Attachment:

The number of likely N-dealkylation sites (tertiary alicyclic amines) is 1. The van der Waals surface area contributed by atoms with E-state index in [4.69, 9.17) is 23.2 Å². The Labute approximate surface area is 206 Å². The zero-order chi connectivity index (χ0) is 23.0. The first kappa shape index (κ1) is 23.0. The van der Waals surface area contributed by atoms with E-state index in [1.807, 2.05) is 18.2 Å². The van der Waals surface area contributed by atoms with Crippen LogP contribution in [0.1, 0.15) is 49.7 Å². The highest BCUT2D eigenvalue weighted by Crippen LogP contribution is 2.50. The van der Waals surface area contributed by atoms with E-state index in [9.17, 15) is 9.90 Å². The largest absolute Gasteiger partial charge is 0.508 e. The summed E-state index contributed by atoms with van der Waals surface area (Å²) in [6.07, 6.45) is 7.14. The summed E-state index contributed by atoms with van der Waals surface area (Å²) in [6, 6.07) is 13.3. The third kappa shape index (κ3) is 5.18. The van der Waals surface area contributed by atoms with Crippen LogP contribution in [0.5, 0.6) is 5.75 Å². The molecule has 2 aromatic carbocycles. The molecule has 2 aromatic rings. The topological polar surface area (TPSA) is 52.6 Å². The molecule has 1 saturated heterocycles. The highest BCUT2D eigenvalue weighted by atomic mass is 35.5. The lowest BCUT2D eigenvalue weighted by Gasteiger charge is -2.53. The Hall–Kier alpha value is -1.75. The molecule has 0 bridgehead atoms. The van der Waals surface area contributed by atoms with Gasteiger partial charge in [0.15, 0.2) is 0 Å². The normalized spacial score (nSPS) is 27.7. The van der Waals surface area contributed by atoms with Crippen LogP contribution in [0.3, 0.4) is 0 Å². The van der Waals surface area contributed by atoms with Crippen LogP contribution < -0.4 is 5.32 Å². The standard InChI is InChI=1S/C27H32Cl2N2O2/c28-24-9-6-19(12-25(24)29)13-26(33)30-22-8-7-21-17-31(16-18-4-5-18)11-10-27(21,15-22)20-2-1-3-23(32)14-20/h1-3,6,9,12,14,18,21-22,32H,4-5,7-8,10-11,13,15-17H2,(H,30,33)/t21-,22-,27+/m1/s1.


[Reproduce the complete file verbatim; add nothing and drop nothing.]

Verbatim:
The number of likely N-dealkylation sites (tertiary alicyclic amines) is 1. The van der Waals surface area contributed by atoms with E-state index in [4.69, 9.17) is 23.2 Å². The Labute approximate surface area is 206 Å². The zero-order chi connectivity index (χ0) is 23.0. The first kappa shape index (κ1) is 23.0. The van der Waals surface area contributed by atoms with E-state index in [1.807, 2.05) is 18.2 Å². The van der Waals surface area contributed by atoms with Crippen LogP contribution in [0.1, 0.15) is 49.7 Å². The highest BCUT2D eigenvalue weighted by Crippen LogP contribution is 2.50. The van der Waals surface area contributed by atoms with E-state index in [9.17, 15) is 9.90 Å². The largest absolute Gasteiger partial charge is 0.508 e. The summed E-state index contributed by atoms with van der Waals surface area (Å²) in [6.07, 6.45) is 7.14. The summed E-state index contributed by atoms with van der Waals surface area (Å²) in [6, 6.07) is 13.3. The third kappa shape index (κ3) is 5.18. The van der Waals surface area contributed by atoms with Crippen LogP contribution in [0.5, 0.6) is 5.75 Å². The molecule has 2 aromatic carbocycles. The molecule has 2 aromatic rings. The topological polar surface area (TPSA) is 52.6 Å². The molecule has 1 saturated heterocycles. The highest BCUT2D eigenvalue weighted by atomic mass is 35.5. The lowest BCUT2D eigenvalue weighted by Gasteiger charge is -2.53. The Hall–Kier alpha value is -1.75. The molecule has 0 bridgehead atoms. The van der Waals surface area contributed by atoms with Gasteiger partial charge in [0.15, 0.2) is 0 Å². The normalized spacial score (nSPS) is 27.7. The van der Waals surface area contributed by atoms with Crippen LogP contribution in [0.3, 0.4) is 0 Å². The van der Waals surface area contributed by atoms with Crippen LogP contribution < -0.4 is 5.32 Å². The standard InChI is InChI=1S/C27H32Cl2N2O2/c28-24-9-6-19(12-25(24)29)13-26(33)30-22-8-7-21-17-31(16-18-4-5-18)11-10-27(21,15-22)20-2-1-3-23(32)14-20/h1-3,6,9,12,14,18,21-22,32H,4-5,7-8,10-11,13,15-17H2,(H,30,33)/t21-,22-,27+/m1/s1.